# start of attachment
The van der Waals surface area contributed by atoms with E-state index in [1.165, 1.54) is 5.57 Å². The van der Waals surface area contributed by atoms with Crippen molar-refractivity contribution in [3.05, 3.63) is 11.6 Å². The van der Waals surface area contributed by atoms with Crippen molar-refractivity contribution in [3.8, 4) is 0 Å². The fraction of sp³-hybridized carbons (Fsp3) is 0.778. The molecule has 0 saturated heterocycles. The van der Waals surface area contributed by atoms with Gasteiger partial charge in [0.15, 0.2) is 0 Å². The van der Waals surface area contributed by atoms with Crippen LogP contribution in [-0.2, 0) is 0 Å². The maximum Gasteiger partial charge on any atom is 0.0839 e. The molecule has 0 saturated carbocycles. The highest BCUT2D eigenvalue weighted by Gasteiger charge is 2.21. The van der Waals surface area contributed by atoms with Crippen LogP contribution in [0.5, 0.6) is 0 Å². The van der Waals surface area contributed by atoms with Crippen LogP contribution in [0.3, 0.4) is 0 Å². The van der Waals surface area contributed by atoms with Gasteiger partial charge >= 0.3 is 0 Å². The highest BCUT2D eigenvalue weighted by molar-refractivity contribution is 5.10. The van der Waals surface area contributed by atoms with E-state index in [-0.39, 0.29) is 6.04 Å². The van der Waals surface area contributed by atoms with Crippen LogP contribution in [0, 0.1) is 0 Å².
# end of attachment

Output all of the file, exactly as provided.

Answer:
The van der Waals surface area contributed by atoms with E-state index in [1.165, 1.54) is 5.57 Å². The van der Waals surface area contributed by atoms with Crippen molar-refractivity contribution in [3.05, 3.63) is 11.6 Å². The van der Waals surface area contributed by atoms with Crippen molar-refractivity contribution in [3.8, 4) is 0 Å². The fraction of sp³-hybridized carbons (Fsp3) is 0.778. The molecule has 0 saturated heterocycles. The van der Waals surface area contributed by atoms with Gasteiger partial charge in [0.15, 0.2) is 0 Å². The van der Waals surface area contributed by atoms with Crippen LogP contribution in [-0.2, 0) is 0 Å². The maximum Gasteiger partial charge on any atom is 0.0839 e. The molecule has 0 saturated carbocycles. The highest BCUT2D eigenvalue weighted by Gasteiger charge is 2.21. The van der Waals surface area contributed by atoms with Crippen LogP contribution in [0.5, 0.6) is 0 Å². The van der Waals surface area contributed by atoms with Crippen LogP contribution in [0.3, 0.4) is 0 Å². The van der Waals surface area contributed by atoms with Gasteiger partial charge >= 0.3 is 0 Å². The highest BCUT2D eigenvalue weighted by molar-refractivity contribution is 5.10. The van der Waals surface area contributed by atoms with E-state index in [-0.39, 0.29) is 6.04 Å². The van der Waals surface area contributed by atoms with Crippen LogP contribution in [0, 0.1) is 0 Å².